Thai rubber protests spread – prices surging

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Thai rubber rallyProtests of Thai rubber farmers demanding government compensation for low world market prices for the commodity spread on September 4, with around 12,000 farmers in the south of the country continuing to block roads and railways.

Demonstrations are now going on in at least 3 other provinces originating from a protest in Nakhon Si Thammarat province, where main traffic arteries have been blocked by protesters for more than a week. Two protester were killed by gunfire at the blockade site, with police believing it was triggered by infighting among the demonstrators.

The Thai Cabinet on September 3 approved 5.62 billion baht ($176 million) as a subsidy for rubber planters as proposed by the National Rubber Policy Committee, but negotiations failed on direct purchasing prices for rubber sheets through the government which said price intervention was not the answer to the declining prices. The price as of September 3 was 85.90 baht ($2.67), but the farmers want 101 baht.

However, Thailand’s finance Minister Kittiratt Na-Ranong said the government will not consider paying farmers guaranteed price for rubber “for now.”

As a result of the protests, rubber on the world markets traded near the highest level in more than 3 months amid speculation the rallies may disrupt shipments. Thailand is the world’s largest producer and exporter of rubber.

Thailand produces 3.6 million tonnes of rubber each year. Only 500,000 tonnes were for local consumption while the rest is exported.

The country’s prime minister Yingluck Shinawatra said earlier that “continued protests by southern rubber growers could lead to violence and legal action will be taken against excessive actions during the demonstration.” She added that “the people‚Äôs economic problem should not be blown out of proportion,” and then left for one of her almost weekly trips abroad, this time to China.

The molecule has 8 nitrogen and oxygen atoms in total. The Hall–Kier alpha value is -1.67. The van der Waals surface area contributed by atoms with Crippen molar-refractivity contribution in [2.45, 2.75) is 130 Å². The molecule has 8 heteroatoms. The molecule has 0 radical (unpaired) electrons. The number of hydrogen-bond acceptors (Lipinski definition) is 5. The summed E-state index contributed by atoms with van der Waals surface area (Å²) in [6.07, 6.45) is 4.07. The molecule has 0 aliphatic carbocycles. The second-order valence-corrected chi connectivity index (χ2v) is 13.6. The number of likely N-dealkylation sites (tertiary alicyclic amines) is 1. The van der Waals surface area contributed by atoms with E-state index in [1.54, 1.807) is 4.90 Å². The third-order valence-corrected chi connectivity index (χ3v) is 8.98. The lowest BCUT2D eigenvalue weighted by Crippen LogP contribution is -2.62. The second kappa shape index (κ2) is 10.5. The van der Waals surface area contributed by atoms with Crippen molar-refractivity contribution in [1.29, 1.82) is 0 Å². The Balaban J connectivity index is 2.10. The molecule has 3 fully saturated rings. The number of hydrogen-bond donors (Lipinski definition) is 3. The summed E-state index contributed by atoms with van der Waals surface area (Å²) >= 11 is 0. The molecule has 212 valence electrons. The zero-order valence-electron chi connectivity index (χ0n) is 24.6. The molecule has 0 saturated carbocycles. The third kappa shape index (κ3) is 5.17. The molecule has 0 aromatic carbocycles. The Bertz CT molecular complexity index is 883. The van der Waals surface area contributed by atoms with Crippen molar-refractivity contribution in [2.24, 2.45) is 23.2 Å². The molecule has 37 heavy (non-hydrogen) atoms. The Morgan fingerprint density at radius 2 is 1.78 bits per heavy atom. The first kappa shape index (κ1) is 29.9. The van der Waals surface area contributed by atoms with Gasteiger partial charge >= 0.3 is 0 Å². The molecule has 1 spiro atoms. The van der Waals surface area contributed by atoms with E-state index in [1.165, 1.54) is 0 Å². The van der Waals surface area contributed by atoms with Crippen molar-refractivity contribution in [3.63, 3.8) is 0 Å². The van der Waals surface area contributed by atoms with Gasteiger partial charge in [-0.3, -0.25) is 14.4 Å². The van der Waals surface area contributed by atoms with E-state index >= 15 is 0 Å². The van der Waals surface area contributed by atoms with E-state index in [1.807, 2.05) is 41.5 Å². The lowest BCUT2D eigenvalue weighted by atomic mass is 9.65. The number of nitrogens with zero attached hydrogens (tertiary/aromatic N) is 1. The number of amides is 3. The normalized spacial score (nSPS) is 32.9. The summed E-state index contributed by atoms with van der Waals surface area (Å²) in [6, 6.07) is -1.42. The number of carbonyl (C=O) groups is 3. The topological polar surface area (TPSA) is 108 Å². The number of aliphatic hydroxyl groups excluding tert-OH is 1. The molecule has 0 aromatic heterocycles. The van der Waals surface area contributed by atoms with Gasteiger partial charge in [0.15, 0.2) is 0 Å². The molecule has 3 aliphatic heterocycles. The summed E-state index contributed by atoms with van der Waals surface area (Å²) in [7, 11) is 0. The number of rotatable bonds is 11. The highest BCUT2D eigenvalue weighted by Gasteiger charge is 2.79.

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Reading Time: 1 minute

Protests of Thai rubber farmers demanding government compensation for low world market prices for the commodity spread on September 4, with around 12,000 farmers in the south of the country continuing to block roads and railways.

Reading Time: 1 minute

Thai rubber rallyProtests of Thai rubber farmers demanding government compensation for low world market prices for the commodity spread on September 4, with around 12,000 farmers in the south of the country continuing to block roads and railways.

Demonstrations are now going on in at least 3 other provinces originating from a protest in Nakhon Si Thammarat province, where main traffic arteries have been blocked by protesters for more than a week. Two protester were killed by gunfire at the blockade site, with police believing it was triggered by infighting among the demonstrators.

The Thai Cabinet on September 3 approved 5.62 billion baht ($176 million) as a subsidy for rubber planters as proposed by the National Rubber Policy Committee, but negotiations failed on direct purchasing prices for rubber sheets through the government which said price intervention was not the answer to the declining prices. The price as of September 3 was 85.90 baht ($2.67), but the farmers want 101 baht.

However, Thailand’s finance Minister Kittiratt Na-Ranong said the government will not consider paying farmers guaranteed price for rubber “for now.”

As a result of the protests, rubber on the world markets traded near the highest level in more than 3 months amid speculation the rallies may disrupt shipments. Thailand is the world’s largest producer and exporter of rubber.

Thailand produces 3.6 million tonnes of rubber each year. Only 500,000 tonnes were for local consumption while the rest is exported.

The country’s prime minister Yingluck Shinawatra said earlier that “continued protests by southern rubber growers could lead to violence and legal action will be taken against excessive actions during the demonstration.” She added that “the people‚Äôs economic problem should not be blown out of proportion,” and then left for one of her almost weekly trips abroad, this time to China.

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